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I was invited by email over twenty-three times to see GSMA’s Innovation City when it came to Los Angeles. After many pitches, I caved in. There had to be something incredibly innovative. And I wanted to know how smart cities fit into the whole world of transportation, mobilisation and global climate change.

In my mind, I pictured a sort of Disneyland view of tomorrow.  Instead, I saw mind-boggling new technology with intelligent connectivity that could help save lives and the planet.

Keeping Tabs on Air Quality, Traffic and More with GeoTab

GeoTab-enabled vehicles with telematics roaming around cities can act as mobile smart sensors with information such as temperature, idle times, hard braking, smog detection and motion. The motion sensors can detect speed, driving styles and potholes.

Cities can analyse the data and know that an intersection is dangerous because there has been a lot of harsh braking. Then cities can change the traffic lighting patterns from the data. There is a benefit to overall air quality, when there is less idling there is less get less smog.

GeoTab did a project with Houston, in which smog sensors on city vehicles provide air quality alerts of areas the vehicles it drives through.

GeoTab has anonymised datasets of 1.9 million vehicles with 1.6 million in U.S. public anonymized data available. Data helps preventative measures, for example, to set up a no-idling zone in an area of the city where there is bad air quality. Big fleets can analyze their own data–then use the information helps to change driver behaviour depending on how deployment is managed.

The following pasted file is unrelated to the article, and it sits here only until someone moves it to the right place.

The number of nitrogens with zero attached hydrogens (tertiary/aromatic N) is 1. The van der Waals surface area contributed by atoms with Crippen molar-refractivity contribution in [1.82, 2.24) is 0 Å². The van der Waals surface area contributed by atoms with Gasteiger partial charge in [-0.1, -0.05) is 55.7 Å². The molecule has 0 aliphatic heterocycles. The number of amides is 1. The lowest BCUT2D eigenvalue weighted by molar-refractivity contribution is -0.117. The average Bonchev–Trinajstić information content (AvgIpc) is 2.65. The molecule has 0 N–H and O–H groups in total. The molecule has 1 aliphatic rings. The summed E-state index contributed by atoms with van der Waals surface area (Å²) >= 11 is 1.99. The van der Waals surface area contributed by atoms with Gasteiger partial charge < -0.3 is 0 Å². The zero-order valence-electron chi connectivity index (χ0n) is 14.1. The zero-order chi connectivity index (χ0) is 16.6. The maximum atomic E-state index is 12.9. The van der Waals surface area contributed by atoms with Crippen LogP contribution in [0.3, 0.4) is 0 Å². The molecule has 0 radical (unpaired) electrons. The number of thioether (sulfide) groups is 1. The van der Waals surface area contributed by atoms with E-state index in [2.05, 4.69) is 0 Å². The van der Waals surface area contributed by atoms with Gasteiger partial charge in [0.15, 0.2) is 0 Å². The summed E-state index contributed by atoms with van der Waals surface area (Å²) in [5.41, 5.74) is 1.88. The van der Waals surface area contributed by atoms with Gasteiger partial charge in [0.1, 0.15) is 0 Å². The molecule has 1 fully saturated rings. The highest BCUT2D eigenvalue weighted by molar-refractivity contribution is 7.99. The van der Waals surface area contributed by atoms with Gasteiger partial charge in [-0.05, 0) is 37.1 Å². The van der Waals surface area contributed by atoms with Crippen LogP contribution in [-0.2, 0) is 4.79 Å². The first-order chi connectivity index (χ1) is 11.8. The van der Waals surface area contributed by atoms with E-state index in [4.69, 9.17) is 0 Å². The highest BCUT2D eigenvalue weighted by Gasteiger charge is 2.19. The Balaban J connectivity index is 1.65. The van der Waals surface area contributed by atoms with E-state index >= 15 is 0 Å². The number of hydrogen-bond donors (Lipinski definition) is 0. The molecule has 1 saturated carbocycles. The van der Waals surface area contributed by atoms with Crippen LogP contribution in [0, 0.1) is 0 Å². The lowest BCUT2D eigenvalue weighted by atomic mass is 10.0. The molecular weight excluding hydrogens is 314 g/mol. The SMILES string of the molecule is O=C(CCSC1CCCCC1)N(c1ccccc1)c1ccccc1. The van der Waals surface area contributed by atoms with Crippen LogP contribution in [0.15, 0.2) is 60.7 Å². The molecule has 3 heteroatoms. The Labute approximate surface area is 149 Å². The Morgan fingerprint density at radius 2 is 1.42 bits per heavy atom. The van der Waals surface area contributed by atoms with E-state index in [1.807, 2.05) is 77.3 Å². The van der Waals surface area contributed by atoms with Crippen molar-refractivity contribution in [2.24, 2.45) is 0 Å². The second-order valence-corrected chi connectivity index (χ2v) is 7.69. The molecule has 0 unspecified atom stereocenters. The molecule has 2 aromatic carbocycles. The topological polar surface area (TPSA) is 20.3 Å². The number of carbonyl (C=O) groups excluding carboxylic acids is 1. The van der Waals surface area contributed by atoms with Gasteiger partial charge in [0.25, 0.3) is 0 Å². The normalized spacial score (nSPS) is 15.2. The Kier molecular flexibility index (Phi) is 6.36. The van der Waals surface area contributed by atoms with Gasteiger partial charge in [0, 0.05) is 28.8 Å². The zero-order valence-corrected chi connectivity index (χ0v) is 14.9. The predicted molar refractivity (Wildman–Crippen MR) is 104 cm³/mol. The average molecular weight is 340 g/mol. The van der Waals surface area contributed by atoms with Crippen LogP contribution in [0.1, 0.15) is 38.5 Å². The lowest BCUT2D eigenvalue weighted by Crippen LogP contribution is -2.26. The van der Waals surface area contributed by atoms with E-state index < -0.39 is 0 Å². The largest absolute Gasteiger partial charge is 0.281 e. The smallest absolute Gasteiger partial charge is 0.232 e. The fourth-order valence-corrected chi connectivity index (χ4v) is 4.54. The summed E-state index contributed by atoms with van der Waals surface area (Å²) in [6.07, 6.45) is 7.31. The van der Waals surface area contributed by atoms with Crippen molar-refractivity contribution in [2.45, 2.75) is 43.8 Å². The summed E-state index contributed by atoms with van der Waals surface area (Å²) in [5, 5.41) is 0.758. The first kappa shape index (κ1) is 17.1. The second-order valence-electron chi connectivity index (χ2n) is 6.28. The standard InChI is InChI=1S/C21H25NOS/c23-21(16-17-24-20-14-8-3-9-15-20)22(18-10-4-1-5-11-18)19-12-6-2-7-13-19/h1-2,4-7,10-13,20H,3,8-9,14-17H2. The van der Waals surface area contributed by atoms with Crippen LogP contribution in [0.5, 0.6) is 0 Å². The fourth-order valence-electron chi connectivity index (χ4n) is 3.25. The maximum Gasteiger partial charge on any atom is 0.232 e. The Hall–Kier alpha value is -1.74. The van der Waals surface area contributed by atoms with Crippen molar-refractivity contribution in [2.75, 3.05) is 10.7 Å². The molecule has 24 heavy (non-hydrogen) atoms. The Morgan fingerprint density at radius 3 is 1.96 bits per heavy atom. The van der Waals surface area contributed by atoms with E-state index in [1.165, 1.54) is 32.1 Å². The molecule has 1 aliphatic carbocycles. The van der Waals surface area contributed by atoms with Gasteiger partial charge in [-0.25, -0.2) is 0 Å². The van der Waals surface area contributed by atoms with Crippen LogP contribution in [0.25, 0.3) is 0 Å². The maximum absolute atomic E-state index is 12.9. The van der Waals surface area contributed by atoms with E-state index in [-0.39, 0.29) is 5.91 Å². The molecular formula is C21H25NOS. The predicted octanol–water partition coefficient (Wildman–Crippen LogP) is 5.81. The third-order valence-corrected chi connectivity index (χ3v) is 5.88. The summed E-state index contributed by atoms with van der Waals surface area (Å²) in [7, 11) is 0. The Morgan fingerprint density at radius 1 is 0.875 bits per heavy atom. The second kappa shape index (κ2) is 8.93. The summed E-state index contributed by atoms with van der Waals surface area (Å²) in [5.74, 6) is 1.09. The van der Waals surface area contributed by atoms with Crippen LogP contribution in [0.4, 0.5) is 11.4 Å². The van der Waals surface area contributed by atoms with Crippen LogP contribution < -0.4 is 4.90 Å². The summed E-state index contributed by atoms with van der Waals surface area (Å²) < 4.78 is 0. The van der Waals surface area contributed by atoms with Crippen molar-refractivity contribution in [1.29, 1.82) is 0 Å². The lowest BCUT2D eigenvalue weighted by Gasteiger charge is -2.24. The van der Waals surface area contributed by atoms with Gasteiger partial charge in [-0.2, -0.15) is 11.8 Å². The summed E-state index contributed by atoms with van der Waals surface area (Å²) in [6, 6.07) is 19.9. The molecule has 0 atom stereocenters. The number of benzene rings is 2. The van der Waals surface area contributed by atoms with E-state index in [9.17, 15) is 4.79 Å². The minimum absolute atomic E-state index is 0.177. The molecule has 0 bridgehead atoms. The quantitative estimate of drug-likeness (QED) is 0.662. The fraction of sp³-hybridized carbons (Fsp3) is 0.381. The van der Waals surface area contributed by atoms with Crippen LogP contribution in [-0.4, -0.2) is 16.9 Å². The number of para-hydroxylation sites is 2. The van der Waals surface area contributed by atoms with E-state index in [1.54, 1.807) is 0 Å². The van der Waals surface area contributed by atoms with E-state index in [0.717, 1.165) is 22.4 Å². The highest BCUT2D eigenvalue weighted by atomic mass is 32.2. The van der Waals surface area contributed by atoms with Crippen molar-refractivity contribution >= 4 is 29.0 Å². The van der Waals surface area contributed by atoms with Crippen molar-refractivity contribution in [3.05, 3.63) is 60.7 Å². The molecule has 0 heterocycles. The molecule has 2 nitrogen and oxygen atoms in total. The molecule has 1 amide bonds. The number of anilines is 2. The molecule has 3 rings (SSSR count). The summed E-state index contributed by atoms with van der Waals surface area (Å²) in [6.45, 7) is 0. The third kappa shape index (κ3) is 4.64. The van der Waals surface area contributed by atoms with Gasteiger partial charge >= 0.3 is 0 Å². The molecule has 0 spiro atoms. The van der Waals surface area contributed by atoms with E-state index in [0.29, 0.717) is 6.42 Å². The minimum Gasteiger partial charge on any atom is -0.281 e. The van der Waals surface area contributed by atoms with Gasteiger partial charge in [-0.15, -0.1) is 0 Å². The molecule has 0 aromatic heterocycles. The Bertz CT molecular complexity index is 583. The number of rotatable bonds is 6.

Mmm. Fewer potholes, less dangerous intersections and no idle zones – I’m all up for that.

CalAmp Amps Up Sensors

CalAmp is offering sensors for trucking and package detection. A temperature and humidity sensor can be attached to a refrigerator truck or transporting dog kennel which could save a truckload of frozen fish or an adorable puppy. Or a sensor attached to plumbers or construction workers toolbox can show where it was left or help find their valuable assets.

A wireless sensor in a postal dropbox or UPS/DHL package box can transmit to the pickup vehicle that the box is empty and save the trip to pick up the letters or packages. Those sensors make sense.


Wireless Smart Sensors

As wireless spectrum opens there is more bandwidth (LTE-M and NB-IoT ) for other kinds of sensors that affect city services. That’s where BeWhere comes in. Wireless moisture sensors can signal when a tree doesn’t need to be watered, saving the costs and pollution of sending out a watering truck.

Sensors communicate when the concrete on the floor of a building under construction becomes wet from rain making it unsafe. Sensors placed in a water main line indicate flow and if a line is going to break.

In Toronto, a water line burst, flooding the subway and disabling it. In 2014, a Los Angeles a water main line burst and flooded most of the campus of UCLA, causing $13 million in damages and shutting down major roadways.